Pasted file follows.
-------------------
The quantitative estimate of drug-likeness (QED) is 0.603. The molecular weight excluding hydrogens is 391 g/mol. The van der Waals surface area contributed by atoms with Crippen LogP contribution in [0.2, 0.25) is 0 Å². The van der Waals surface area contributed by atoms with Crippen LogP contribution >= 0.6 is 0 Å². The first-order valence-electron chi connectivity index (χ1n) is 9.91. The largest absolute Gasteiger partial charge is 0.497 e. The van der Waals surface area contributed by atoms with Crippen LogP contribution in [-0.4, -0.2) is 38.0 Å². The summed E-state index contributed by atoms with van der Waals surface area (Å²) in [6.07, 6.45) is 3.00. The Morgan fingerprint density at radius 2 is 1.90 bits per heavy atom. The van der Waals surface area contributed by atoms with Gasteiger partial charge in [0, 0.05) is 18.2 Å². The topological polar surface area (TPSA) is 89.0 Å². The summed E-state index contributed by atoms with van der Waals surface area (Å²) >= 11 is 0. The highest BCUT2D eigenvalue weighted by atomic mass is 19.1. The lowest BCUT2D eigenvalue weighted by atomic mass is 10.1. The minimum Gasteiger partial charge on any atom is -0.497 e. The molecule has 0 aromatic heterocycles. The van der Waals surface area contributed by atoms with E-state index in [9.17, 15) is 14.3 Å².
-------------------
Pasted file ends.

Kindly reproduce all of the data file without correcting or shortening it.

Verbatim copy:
The quantitative estimate of drug-likeness (QED) is 0.603. The molecular weight excluding hydrogens is 391 g/mol. The van der Waals surface area contributed by atoms with Crippen LogP contribution in [0.2, 0.25) is 0 Å². The van der Waals surface area contributed by atoms with Crippen LogP contribution >= 0.6 is 0 Å². The first-order valence-electron chi connectivity index (χ1n) is 9.91. The largest absolute Gasteiger partial charge is 0.497 e. The van der Waals surface area contributed by atoms with Crippen LogP contribution in [-0.4, -0.2) is 38.0 Å². The summed E-state index contributed by atoms with van der Waals surface area (Å²) in [6.07, 6.45) is 3.00. The Morgan fingerprint density at radius 2 is 1.90 bits per heavy atom. The van der Waals surface area contributed by atoms with Gasteiger partial charge in [0, 0.05) is 18.2 Å². The topological polar surface area (TPSA) is 89.0 Å². The summed E-state index contributed by atoms with van der Waals surface area (Å²) >= 11 is 0. The highest BCUT2D eigenvalue weighted by atomic mass is 19.1. The lowest BCUT2D eigenvalue weighted by atomic mass is 10.1. The minimum Gasteiger partial charge on any atom is -0.497 e. The molecule has 0 aromatic heterocycles. The van der Waals surface area contributed by atoms with E-state index in [9.17, 15) is 14.3 Å².